Today we'll look at Foley Family Wines Limited (NZSE:FWL) and reflect on its potential as an investment. To be precise, we'll consider its Return On Capital Employed (ROCE), as that will inform our view of the quality of the business.
First of all, we'll work out how to calculate ROCE. Second, we'll look at its ROCE compared to similar companies. Last but not least, we'll look at what impact its current liabilities have on its ROCE.
Understanding Return On Capital Employed (ROCE)
ROCE is a metric for evaluating how much pre-tax income (in percentage terms) a company earns on the capital invested in its business. All else being equal, a better business will have a higher ROCE. Overall, it is a valuable metric that has its flaws. Author Edwin Whiting says to be careful when comparing the ROCE of different businesses, since 'No two businesses are exactly alike.'
So, How Do We Calculate ROCE?
The formula for calculating the return on capital employed is:
Return on Capital Employed = Earnings Before Interest and Tax (EBIT) ÷ (Total Assets - Current Liabilities)
Or for Foley Family Wines:
0.042 = NZ$7.2m ÷ (NZ$193m - NZ$21m) (Based on the trailing twelve months to June 2019.)
Therefore, Foley Family Wines has an ROCE of 4.2%.
Is Foley Family Wines's ROCE Good?
ROCE is commonly used for comparing the performance of similar businesses. In this analysis, Foley Family Wines's ROCE appears meaningfully below the 9.8% average reported by the Beverage industry. This performance could be negative if sustained, as it suggests the business may underperform its industry. Independently of how Foley Family Wines compares to its industry, its ROCE in absolute terms is low; especially compared to the ~2.4% available in government bonds. It is likely that there are more attractive prospects out there.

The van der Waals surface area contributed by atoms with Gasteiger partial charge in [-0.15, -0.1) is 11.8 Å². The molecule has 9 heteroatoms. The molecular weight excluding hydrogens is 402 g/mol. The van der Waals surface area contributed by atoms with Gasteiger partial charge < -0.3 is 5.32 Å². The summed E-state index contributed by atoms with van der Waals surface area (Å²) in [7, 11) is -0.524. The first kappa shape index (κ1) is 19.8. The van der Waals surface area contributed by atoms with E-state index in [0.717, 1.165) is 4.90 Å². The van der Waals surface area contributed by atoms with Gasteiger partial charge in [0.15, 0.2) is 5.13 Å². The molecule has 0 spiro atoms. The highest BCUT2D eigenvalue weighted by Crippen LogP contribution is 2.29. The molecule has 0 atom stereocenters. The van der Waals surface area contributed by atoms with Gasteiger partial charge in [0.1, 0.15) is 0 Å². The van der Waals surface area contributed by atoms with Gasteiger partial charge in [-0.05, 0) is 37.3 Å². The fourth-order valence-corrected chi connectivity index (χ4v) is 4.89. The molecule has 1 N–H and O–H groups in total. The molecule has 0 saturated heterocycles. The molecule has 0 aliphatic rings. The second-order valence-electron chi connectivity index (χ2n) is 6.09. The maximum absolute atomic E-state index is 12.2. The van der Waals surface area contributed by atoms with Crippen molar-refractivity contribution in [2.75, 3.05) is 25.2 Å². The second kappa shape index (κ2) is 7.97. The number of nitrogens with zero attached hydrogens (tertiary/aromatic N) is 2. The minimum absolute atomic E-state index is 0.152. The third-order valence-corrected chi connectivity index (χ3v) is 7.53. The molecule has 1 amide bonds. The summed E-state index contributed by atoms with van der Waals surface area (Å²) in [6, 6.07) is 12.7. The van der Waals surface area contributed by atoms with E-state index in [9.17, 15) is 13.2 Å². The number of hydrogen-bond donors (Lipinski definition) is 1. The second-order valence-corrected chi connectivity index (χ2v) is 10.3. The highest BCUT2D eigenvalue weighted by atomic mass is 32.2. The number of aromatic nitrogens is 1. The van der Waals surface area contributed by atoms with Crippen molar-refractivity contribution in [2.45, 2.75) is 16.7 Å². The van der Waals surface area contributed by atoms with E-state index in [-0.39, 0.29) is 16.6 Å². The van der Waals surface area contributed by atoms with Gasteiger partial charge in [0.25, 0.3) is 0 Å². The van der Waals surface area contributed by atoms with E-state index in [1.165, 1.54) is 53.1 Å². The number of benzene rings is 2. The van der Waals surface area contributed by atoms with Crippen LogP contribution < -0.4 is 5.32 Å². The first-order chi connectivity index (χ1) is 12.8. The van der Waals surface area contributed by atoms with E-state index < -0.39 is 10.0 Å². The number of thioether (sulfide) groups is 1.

Foley Family Wines's current ROCE of 4.2% is lower than its ROCE in the past, which was 7.4%, 3 years ago. Therefore we wonder if the company is facing new headwinds. You can see in the image below how Foley Family Wines's ROCE compares to its industry. Click to see more on past growth.
Remember that this metric is backwards looking - it shows what has happened in the past, and does not accurately predict the future. ROCE can be deceptive for cyclical businesses, as returns can look incredible in boom times, and terribly low in downturns. This is because ROCE only looks at one year, instead of considering returns across a whole cycle. You can check if Foley Family Wines has cyclical profits by looking at this free graph of past earnings, revenue and cash flow.
What Are Current Liabilities, And How Do They Affect Foley Family Wines's ROCE?
Current liabilities include invoices, such as supplier payments, short-term debt, or a tax bill, that need to be paid within 12 months. Due to the way the ROCE equation works, having large bills due in the near term can make it look as though a company has less capital employed, and thus a higher ROCE than usual. To counter this, investors can check if a company has high current liabilities relative to total assets.
Foley Family Wines has total assets of NZ$193m and current liabilities of NZ$21m. As a result, its current liabilities are equal to approximately 11% of its total assets. With a very reasonable level of current liabilities, so the impact on ROCE is fairly minimal.
Our Take On Foley Family Wines's ROCE
While that is good to see, Foley Family Wines has a low ROCE and does not look attractive in this analysis. But note: make sure you look for a great company, not just the first idea you come across. So take a peek at this free list of interesting companies with strong recent earnings growth (and a P/E ratio below 20).
For those who like to find winning investments this free list of growing companies with recent insider purchasing, could be just the ticket.
We aim to bring you long-term focused research analysis driven by fundamental data. Note that our analysis may not factor in the latest price-sensitive company announcements or qualitative material.
If you spot an error that warrants correction, please contact the editor at firstname.lastname@example.org. This article by Simply Wall St is general in nature. It does not constitute a recommendation to buy or sell any stock, and does not take account of your objectives, or your financial situation. Simply Wall St has no position in the stocks mentioned. Thank you for reading.